Annual rental rate drops to record low 0.7%

Annual rental rate drops to record low 0.7%

Posted on Friday, September 11 2015 at 12:58 PM

A sharp rise in home values in two of Australia’s largest capital cities hasn’t flowed through to rental rates according to the latest CoreLogic RP Data rental review, which reveals that rental increases are now at their slowest pace on record, at 0.7% over the year.

Based on the August analysis:

  • Weekly rents fell by a further -0.4 per cent over the month of August
  • Rental growth across the combined capital cities dropped to a new
    record low of 0.7 per cent over the year.
  • Sydney rents rose just 2.3 per cent over the year.
  • Rents have fallen over the past year in Adelaide, Perth and Darwin.
  • Combined capital city rental rates are recorded as $487/week for
    houses and $462/week for units.

CoreLogic RP Data research analyst Cameron Kusher is anticipating that
the rate of rental growth will continue to slow over the coming months due to
increased housing and rental stock supply, and slower migration rates.

“Based on year-to-date data results, rental growth conditions have
softened during 2015,” he says.

“The 0.7 per cent rise in rental rates over the past year is the slowest
rate of rental growth on record based on data that goes back as far as December

“The reasons behind this lacklustre result for the rental market can be
attributed to the extent of the current construction boom across the capital
cities and slowing population growth.

“Added to this is the surge in investor participation in the housing
market, which is contributing to weaker rental growth by adding to the rental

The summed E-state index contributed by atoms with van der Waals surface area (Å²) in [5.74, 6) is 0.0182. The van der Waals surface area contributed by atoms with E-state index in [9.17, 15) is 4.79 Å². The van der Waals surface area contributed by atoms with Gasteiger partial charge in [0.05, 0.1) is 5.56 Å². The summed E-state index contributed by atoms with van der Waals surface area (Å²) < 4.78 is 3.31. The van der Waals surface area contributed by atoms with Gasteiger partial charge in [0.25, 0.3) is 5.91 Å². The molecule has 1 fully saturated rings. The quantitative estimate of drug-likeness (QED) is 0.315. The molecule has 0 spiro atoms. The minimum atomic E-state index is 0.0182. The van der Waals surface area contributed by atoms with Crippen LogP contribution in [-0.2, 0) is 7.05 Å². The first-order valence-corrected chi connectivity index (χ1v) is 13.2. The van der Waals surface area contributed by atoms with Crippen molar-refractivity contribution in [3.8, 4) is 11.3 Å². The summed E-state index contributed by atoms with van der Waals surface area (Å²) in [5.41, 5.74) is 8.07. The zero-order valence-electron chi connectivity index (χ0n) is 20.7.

stock,” Kusher says.

The three cities to experience the largest ramp-up in new housing supply
and investor activity over recent years, and the only three cities to record
annual rental growth, are Sydney, Melbourne and Brisbane. It should be noted
that these three cities have still seen a fairly sharp slowdown in rental

Over the past month, weekly rents have moved lower across every capital
city except Sydney and over the past three months rents are lower in all cities
except for Melbourne, where they’re unchanged.

According to Kusher, the gap in the cost of rentals remains
significantly lower than the actual purchase cost of a house relative to a

  • Over the past month, house rents have fallen by 0.5 per cent while
    unit rental rates were unchanged.
  • Combined capital city house rents were recorded at $487 per week in
    August 2015 and unit rents were $462 per week.
  • Over the three months to August 2015, rental rates for houses are down
    1.0 per cent, while for units they have increased by 0.2 per cent.

The rental data points show that the recent rate of rental growth has
started to slow even further. Over the past year, house rents have increased by
0.5 per cent while units have recorded a greater 1.6 per cent annual rise.

Kusher says annual rental growth is crawling along at its slowest pace
on record, and well below its 10-year average levels. The 10-year annual rate
of rental growth is currently higher than growth over the past year across each
capital city.

“Additional accommodation being provided by the current building boom
along with record high levels of investment purchasing is adding substantial
new dwelling supply to the market at a time where the rate of population growth
is slowing,” he explains.

“At the same time… the rise in home values is pushing rental yields
lower. Across the combined capital cities, gross rental yields sit at record
lows of 3.4 per cent for houses and 4.3 per cent for units.

“The ongoing decline in yields is largely being driven by Sydney and
Melbourne, where rental growth is sluggish and value growth is strong. As a
result both cities currently have record low rental yields.”


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